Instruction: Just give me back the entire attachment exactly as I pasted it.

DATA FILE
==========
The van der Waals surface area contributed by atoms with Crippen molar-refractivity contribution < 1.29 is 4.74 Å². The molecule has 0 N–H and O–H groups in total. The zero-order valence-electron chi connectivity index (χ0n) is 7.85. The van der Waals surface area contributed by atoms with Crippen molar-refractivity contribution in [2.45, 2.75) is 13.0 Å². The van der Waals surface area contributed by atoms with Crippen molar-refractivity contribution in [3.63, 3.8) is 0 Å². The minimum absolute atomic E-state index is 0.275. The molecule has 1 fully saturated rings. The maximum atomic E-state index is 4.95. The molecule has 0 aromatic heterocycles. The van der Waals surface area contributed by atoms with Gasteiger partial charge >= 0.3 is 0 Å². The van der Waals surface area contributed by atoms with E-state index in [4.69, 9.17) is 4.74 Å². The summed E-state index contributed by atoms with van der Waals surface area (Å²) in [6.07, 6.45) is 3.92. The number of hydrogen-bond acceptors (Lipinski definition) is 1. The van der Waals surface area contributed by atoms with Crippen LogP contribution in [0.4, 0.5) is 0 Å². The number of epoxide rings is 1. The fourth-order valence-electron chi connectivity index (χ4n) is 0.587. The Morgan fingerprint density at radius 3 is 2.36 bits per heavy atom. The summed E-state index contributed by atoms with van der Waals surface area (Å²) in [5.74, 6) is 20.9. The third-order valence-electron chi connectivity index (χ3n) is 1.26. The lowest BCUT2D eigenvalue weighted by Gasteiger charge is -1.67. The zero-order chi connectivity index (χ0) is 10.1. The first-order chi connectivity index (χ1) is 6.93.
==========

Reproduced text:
The van der Waals surface area contributed by atoms with Crippen molar-refractivity contribution < 1.29 is 4.74 Å². The molecule has 0 N–H and O–H groups in total. The zero-order valence-electron chi connectivity index (χ0n) is 7.85. The van der Waals surface area contributed by atoms with Crippen molar-refractivity contribution in [2.45, 2.75) is 13.0 Å². The van der Waals surface area contributed by atoms with Crippen molar-refractivity contribution in [3.63, 3.8) is 0 Å². The minimum absolute atomic E-state index is 0.275. The molecule has 1 fully saturated rings. The maximum atomic E-state index is 4.95. The molecule has 0 aromatic heterocycles. The van der Waals surface area contributed by atoms with Gasteiger partial charge >= 0.3 is 0 Å². The van der Waals surface area contributed by atoms with E-state index in [4.69, 9.17) is 4.74 Å². The summed E-state index contributed by atoms with van der Waals surface area (Å²) in [6.07, 6.45) is 3.92. The number of hydrogen-bond acceptors (Lipinski definition) is 1. The van der Waals surface area contributed by atoms with Crippen LogP contribution in [0.4, 0.5) is 0 Å². The number of epoxide rings is 1. The fourth-order valence-electron chi connectivity index (χ4n) is 0.587. The Morgan fingerprint density at radius 3 is 2.36 bits per heavy atom. The summed E-state index contributed by atoms with van der Waals surface area (Å²) in [5.74, 6) is 20.9. The third-order valence-electron chi connectivity index (χ3n) is 1.26. The lowest BCUT2D eigenvalue weighted by Gasteiger charge is -1.67. The zero-order chi connectivity index (χ0) is 10.1. The first-order chi connectivity index (χ1) is 6.93.